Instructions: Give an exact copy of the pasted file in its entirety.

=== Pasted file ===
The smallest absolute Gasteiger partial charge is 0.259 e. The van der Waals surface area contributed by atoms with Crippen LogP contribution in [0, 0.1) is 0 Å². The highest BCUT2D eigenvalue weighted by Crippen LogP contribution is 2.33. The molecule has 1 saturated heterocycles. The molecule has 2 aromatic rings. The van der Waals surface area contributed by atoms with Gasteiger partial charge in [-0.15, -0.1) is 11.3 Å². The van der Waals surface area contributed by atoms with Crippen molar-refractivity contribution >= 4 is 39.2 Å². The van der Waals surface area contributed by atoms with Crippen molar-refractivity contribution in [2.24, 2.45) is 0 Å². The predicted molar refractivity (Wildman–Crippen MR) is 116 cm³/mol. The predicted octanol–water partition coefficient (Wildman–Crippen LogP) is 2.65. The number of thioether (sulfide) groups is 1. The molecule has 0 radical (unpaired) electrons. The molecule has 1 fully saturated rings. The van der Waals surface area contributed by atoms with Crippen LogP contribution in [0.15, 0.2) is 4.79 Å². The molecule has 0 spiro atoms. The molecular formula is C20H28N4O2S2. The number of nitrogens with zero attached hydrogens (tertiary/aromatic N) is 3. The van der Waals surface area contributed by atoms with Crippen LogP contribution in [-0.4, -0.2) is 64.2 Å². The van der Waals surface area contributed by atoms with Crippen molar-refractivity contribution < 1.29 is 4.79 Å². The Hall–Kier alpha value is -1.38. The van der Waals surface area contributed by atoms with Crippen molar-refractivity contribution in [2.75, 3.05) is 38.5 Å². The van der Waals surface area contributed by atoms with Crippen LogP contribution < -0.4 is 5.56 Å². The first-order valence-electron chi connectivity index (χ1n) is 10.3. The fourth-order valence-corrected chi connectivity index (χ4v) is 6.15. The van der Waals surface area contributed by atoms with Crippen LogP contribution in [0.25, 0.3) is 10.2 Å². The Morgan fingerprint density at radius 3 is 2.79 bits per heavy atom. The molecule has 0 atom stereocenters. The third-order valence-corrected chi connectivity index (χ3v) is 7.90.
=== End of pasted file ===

The smallest absolute Gasteiger partial charge is 0.259 e. The van der Waals surface area contributed by atoms with Crippen LogP contribution in [0, 0.1) is 0 Å². The highest BCUT2D eigenvalue weighted by Crippen LogP contribution is 2.33. The molecule has 1 saturated heterocycles. The molecule has 2 aromatic rings. The van der Waals surface area contributed by atoms with Gasteiger partial charge in [-0.15, -0.1) is 11.3 Å². The van der Waals surface area contributed by atoms with Crippen molar-refractivity contribution >= 4 is 39.2 Å². The van der Waals surface area contributed by atoms with Crippen molar-refractivity contribution in [2.24, 2.45) is 0 Å². The predicted molar refractivity (Wildman–Crippen MR) is 116 cm³/mol. The predicted octanol–water partition coefficient (Wildman–Crippen LogP) is 2.65. The number of thioether (sulfide) groups is 1. The molecule has 0 radical (unpaired) electrons. The molecule has 1 fully saturated rings. The van der Waals surface area contributed by atoms with Crippen LogP contribution in [0.15, 0.2) is 4.79 Å². The molecule has 0 spiro atoms. The molecular formula is C20H28N4O2S2. The number of nitrogens with zero attached hydrogens (tertiary/aromatic N) is 3. The van der Waals surface area contributed by atoms with Crippen LogP contribution in [-0.4, -0.2) is 64.2 Å². The van der Waals surface area contributed by atoms with Crippen molar-refractivity contribution < 1.29 is 4.79 Å². The Hall–Kier alpha value is -1.38. The van der Waals surface area contributed by atoms with Crippen molar-refractivity contribution in [2.75, 3.05) is 38.5 Å². The van der Waals surface area contributed by atoms with Crippen LogP contribution < -0.4 is 5.56 Å². The first-order valence-electron chi connectivity index (χ1n) is 10.3. The fourth-order valence-corrected chi connectivity index (χ4v) is 6.15. The van der Waals surface area contributed by atoms with Crippen LogP contribution in [0.25, 0.3) is 10.2 Å². The Morgan fingerprint density at radius 3 is 2.79 bits per heavy atom. The molecule has 0 atom stereocenters. The third-order valence-corrected chi connectivity index (χ3v) is 7.90.